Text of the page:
Review: The Blue Stones @ Thekla

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By Flossie Palmer, Features Editor

After almost three years since the band last played in the UK, The Blue Stones kicked off their UK/EU tour for their latest album Hidden Gems (2021) on 14 March. The band reconnected with fans both new and old with their well-curated setlist of recent releases, interspersed with older tracks from their first album, Black Holes(2018), while Thekla provided the perfect intimate atmosphere in which no listener was too far from the action.

The band immediately filled the room with energy by launching into ‘Let It Ride,’ immediately creating a sea of bopping heads in the crowd, then uniting them in the song’s chant-and-clap breakdown three quarters of the way through. This track then segued into the band’s second most listened to song on Spotify, ‘Be My Fire,’ which followed a similar approach in encouraging the crowd to groove, singing along to the song’s lustful and incredibly catchy lyrics.

While The Blue Stones do not describe themselves as a heavy-rock band, and neither does their sound fit this description, instead clearly drawing on their self-professed rock n roll influences, certain members of the crowd attempted to form a mosh pit. This was largely unsuccessful, resulting in temporary hostility amongst the crowd, and taking the band themselves by surprise, as Tarek Jafar, the band’s guitarist and lead vocalist, commented on how they had not expected Bristol to be so ‘lively.’

Credit: Flossie Palmer

However, the moshing, incongruous with the band’s music, soon transformed into jumping and clapping in unison instead, as fans lost themselves in the smooth blues-rock sounds reverberating through the depths of Thekla’s below-deck stage.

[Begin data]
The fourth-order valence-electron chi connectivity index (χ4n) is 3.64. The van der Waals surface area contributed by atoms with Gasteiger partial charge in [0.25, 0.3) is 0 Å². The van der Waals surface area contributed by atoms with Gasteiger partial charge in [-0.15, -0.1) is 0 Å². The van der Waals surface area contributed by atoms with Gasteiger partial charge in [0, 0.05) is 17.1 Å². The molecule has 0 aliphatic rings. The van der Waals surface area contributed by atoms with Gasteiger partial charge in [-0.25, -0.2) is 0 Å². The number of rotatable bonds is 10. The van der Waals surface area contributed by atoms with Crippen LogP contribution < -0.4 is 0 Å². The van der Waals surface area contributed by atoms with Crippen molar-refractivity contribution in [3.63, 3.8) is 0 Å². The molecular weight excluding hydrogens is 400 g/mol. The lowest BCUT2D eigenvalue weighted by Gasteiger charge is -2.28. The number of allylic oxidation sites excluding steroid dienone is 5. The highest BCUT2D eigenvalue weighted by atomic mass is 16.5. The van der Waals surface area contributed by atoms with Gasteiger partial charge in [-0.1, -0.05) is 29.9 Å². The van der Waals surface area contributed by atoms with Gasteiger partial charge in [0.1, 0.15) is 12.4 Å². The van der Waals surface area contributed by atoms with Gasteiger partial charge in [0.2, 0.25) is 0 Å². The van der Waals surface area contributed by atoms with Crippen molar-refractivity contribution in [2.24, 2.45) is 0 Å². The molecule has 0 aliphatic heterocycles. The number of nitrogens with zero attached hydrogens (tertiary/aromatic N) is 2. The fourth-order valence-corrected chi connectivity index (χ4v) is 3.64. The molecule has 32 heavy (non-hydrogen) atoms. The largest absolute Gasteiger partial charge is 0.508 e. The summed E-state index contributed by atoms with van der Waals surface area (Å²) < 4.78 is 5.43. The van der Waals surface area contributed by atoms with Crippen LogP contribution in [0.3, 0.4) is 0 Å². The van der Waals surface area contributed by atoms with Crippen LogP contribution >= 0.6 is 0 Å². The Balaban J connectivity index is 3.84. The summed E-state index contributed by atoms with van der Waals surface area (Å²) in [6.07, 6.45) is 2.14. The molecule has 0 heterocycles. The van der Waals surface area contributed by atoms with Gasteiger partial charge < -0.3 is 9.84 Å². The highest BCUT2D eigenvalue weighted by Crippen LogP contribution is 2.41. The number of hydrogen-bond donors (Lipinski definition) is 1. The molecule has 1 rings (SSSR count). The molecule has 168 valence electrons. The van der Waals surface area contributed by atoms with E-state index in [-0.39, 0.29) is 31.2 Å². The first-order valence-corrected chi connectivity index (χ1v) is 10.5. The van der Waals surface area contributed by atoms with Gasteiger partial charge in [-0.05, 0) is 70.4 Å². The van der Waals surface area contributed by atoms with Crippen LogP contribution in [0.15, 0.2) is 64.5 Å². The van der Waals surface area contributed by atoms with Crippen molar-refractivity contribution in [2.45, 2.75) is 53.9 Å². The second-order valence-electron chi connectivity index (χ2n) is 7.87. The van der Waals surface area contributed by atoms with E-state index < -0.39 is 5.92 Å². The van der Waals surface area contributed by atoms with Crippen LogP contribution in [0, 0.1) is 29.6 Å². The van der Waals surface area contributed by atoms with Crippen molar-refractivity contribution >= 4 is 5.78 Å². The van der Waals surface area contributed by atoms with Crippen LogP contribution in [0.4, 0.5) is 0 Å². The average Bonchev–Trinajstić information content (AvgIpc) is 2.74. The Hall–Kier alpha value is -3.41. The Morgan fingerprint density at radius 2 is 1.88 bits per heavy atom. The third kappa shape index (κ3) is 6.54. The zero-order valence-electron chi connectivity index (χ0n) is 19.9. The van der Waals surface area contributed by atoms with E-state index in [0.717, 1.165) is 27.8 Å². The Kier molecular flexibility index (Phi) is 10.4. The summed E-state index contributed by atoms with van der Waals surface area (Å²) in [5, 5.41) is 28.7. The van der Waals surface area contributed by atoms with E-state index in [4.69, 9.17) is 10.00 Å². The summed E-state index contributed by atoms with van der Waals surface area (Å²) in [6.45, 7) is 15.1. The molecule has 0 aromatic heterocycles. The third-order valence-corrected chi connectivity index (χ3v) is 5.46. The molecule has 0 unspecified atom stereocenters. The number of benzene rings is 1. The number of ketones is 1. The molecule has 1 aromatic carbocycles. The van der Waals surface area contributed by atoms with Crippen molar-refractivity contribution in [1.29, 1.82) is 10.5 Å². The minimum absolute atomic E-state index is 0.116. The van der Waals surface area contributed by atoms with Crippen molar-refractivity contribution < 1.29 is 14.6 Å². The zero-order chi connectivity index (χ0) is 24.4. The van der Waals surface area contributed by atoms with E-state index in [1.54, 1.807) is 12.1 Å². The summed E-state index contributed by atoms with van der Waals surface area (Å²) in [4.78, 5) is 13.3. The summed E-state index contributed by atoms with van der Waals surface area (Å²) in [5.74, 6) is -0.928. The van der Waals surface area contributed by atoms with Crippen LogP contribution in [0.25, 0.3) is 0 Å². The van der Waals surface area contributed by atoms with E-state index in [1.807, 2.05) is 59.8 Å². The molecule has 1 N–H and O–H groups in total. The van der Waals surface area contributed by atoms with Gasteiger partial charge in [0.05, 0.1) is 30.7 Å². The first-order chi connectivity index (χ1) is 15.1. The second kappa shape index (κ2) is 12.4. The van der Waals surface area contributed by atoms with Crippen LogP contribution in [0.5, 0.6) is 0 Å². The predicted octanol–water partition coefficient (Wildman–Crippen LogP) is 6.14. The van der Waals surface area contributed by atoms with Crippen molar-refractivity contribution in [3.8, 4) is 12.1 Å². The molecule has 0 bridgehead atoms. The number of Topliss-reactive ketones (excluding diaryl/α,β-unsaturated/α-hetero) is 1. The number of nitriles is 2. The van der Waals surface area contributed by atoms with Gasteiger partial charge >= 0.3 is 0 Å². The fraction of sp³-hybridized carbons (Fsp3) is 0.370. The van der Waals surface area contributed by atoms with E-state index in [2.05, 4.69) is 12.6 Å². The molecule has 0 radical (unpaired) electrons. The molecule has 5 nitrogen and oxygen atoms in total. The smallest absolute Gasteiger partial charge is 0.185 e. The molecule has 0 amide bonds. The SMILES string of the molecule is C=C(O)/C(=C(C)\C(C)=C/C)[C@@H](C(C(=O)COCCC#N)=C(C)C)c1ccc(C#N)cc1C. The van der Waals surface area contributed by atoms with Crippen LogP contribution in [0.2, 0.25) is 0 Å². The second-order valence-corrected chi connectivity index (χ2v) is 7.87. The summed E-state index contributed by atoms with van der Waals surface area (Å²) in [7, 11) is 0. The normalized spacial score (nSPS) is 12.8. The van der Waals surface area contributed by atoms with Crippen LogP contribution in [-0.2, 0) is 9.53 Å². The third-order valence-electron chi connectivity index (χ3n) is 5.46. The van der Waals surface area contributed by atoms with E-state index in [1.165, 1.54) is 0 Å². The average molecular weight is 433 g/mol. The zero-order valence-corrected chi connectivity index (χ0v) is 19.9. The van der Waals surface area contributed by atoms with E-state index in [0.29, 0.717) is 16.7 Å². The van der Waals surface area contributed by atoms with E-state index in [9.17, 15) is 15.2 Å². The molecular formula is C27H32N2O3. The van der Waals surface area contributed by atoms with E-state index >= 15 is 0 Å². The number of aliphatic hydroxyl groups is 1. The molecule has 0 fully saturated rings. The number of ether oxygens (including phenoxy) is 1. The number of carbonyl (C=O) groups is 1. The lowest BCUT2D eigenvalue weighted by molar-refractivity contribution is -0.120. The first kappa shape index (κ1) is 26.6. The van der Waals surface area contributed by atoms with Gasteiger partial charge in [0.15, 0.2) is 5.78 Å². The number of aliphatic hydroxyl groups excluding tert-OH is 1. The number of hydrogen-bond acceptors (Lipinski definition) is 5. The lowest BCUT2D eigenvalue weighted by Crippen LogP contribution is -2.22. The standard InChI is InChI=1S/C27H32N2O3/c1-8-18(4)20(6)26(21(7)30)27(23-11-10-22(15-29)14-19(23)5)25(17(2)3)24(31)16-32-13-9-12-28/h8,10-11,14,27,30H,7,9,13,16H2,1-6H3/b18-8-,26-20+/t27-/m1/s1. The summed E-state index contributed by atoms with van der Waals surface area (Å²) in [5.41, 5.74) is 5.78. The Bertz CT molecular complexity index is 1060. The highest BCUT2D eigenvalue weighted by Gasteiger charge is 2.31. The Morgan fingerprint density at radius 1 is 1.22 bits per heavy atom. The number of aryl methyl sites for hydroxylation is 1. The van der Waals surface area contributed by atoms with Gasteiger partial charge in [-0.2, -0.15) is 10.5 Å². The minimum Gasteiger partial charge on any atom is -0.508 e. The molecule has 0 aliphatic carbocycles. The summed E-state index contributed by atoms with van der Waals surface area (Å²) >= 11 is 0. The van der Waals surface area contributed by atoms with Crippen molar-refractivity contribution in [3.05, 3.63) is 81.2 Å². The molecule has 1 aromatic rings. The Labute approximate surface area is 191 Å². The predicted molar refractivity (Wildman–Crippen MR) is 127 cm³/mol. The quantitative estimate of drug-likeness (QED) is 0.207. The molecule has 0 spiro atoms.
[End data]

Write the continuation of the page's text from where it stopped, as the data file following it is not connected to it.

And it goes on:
It is undecided whether the band are more renowned for perfecting the art of blues or rock in their exploration of the combined blues-rock genre. However, the band certainly brought the best of both genres to the stage, performing their more energetic tracks such as ‘Rolling With The Punches’ in amongst their slower tracks like ‘Make It Easy.’

The band’s diverse setlist and range is a testament to their musical talent, drawing couples into each other’s arms during the romantic lull of ‘Oceans,’ then reigniting the crowd with their lively performance of ‘Spirit.’ While their recorded songs are good, it is safe to say that The Blue Stones are even better live.

Credit: Flossie Palmer

The band also didn’t shy away from showing off that there is more to their music than their definitive sound. Jafar chatted to the audience in between songs, while drummer Justin Tessier kept the beat going and energy high during the band’s interludes, in which guitars were swapped out and water bottles swigged from. The band even remerged from the shadows of backstage for an encore with beer bottles in hand, Tessier raising his to the crowd which then erupted into cheers.

The entire performance was brought to a climax in the band’s encore, a cover of The Rolling Stones’ iconic track ‘I Can’t Get No Satisfaction.’ The crowd chanted the lyrics back to the band with enthusiasm in a perfect send off for the band, ending their first show of the UK tour on a high.

Featured image: Flossie Palmer


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